I would say that many of the experimentalists that you would trust to do a theory calculation (in particle physics at any rate) are former theorists - It's possible to successfully do the switch from theory to experiment after your PhD, but I've never heard of the opposite.

ZapperZ said...

JRA: I tend to agree with you that, in particle physics, former theorists can possibly be "experimentalists" (in a very loose sense). This is because from what I can gather, high energy experimentalists tend to do a lot of data analysis (I would say, overwhelmingly just that), rather than having to deal with the nuts and bolts of an experiment, like the rest of us in physics. So I suppose a theorists can find a home in such a place after all.

Zz.

JERVIS said...

I think that in the first place by looking at science as a means of getting employment and constantly worrying about your job & funding prospects rather than your science is to a sign of the commercialism in science today. Its not that these matters are not important, but if all that you wanted was a job, you could have gotten it with less pain and better money in other fields. Great Science was done in the past by people who were not professionally employed as scientists, for instance say Kepler. Today in the name of funding good ideas are blocked by more powerful figures in academia.
I think that the field of Science should become more accountable and transparent to the public at large. There are many obvious ways of doing it but certain vested interests have blocked these measures for decades.

ZapperZ said...

You made unsubstantiated and, frankly, rather silly argument here.

First of all, would you rather we go back to the good, ancient days of doing science? I don't! Science back then were done by those who can afford an education, meaning those in the upper class society. Secondly, there were very little peer-review done. You want to go back to such a system?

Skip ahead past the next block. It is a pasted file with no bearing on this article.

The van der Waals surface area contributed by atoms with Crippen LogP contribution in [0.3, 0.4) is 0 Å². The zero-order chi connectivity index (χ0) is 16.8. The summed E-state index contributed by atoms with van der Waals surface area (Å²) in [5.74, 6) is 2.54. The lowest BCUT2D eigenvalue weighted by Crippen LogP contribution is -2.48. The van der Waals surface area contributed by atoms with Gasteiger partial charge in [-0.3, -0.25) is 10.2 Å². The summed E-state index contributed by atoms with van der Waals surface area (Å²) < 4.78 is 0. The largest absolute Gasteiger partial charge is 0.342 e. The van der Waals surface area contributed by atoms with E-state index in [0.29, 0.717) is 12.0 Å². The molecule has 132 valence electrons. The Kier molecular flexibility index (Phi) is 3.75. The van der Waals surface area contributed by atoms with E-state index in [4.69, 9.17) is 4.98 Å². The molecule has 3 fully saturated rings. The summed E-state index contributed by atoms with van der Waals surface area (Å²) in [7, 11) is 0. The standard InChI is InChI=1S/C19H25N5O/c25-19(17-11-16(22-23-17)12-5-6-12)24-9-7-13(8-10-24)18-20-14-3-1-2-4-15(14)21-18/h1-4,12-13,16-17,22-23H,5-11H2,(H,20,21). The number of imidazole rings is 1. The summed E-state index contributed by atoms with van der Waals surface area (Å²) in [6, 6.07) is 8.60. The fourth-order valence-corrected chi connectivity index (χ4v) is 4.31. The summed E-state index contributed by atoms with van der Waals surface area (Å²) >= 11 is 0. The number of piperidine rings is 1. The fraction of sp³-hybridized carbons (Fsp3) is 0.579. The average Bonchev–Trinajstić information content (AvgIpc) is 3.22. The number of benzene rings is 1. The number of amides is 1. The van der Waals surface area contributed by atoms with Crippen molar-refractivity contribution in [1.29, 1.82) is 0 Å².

And where exactly are good ideas blocked by "powerful figures in academia"? You talk as if you are completely ignorant of the funding system in the US. Are you? Have you gone through the funding system and seek research grant in one form of another?

Just because you said so doesn't mean its true. This is still a physics forum. If you can't back up what you just said, don't expect any more of your comments to be released on here.

Zz.

Massimo said...

It is your opinion and it is based on your experience, so I respect it. However, I think it may reflect the situation in your own field more than in physics as a whole. In particular, wish to point out the following:

Let's start from the most obvious: there are more experimentalists than there are theorists working in physics. Regardless of the field of study (outside of string/etc, I mean), experimentalists tend to outnumber theorists, often by a lot (see, for example, condensed matter physics and accelerator physics).

In accelerator physics yes, for sure, but that is an unfair comparison given the size of the experiments, which sets HEP apart from essentially all other fields of science.
In condensed matter physics I estimated a few years ago the ratio E/T to be 1.5:1. You may take issue with this figure, but assuming that it is more or less on the right ballpark, is that "a lot" ? And with the cost of experimental research and decreased funding I believe that that will go down in the years to come.

Experiments and experimentalists tend to bring in more funding to a particular institutions.

True, but a large portion of the funding acquired for experiment must be utilized for the purchase and/or maintenance of equipment, on which experimenters are crucially dependent. Theorists can be more flexible in that regard (take away the computer from me and you will set me back considerably, but I can still do something). So, when it comes to supporting graduate students or postdocs, it is not clear to me at all that experimentalists do the bulk. Of course, you may have data to back this contention up.

A project may get by without a theorist, even if it requires theoretical work. More often than not, an experimentalist can pick up the task that a theorist does, but it is more daunting for a theorist to do an experimentalist job.

Yeah, that does sound like the opinion of an experimentalist ;-)